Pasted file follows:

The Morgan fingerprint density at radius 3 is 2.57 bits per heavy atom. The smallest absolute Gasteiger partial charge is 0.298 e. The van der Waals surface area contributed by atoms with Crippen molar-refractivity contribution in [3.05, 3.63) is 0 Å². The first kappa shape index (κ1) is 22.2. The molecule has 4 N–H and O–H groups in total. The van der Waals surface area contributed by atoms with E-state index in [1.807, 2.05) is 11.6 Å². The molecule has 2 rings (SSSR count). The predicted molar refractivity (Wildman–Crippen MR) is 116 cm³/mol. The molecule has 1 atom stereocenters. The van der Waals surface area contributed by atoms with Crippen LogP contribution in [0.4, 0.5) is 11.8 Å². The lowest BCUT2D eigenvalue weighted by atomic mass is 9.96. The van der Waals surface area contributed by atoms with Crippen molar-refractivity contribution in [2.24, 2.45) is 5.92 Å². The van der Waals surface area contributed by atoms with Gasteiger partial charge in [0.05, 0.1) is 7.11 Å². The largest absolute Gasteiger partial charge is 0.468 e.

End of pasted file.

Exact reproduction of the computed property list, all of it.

The Morgan fingerprint density at radius 3 is 2.57 bits per heavy atom. The smallest absolute Gasteiger partial charge is 0.298 e. The van der Waals surface area contributed by atoms with Crippen molar-refractivity contribution in [3.05, 3.63) is 0 Å². The first kappa shape index (κ1) is 22.2. The molecule has 4 N–H and O–H groups in total. The van der Waals surface area contributed by atoms with E-state index in [1.807, 2.05) is 11.6 Å². The molecule has 2 rings (SSSR count). The predicted molar refractivity (Wildman–Crippen MR) is 116 cm³/mol. The molecule has 1 atom stereocenters. The van der Waals surface area contributed by atoms with Crippen LogP contribution in [0.4, 0.5) is 11.8 Å². The lowest BCUT2D eigenvalue weighted by atomic mass is 9.96. The van der Waals surface area contributed by atoms with Crippen molar-refractivity contribution in [2.24, 2.45) is 5.92 Å². The van der Waals surface area contributed by atoms with Gasteiger partial charge in [0.05, 0.1) is 7.11 Å². The largest absolute Gasteiger partial charge is 0.468 e.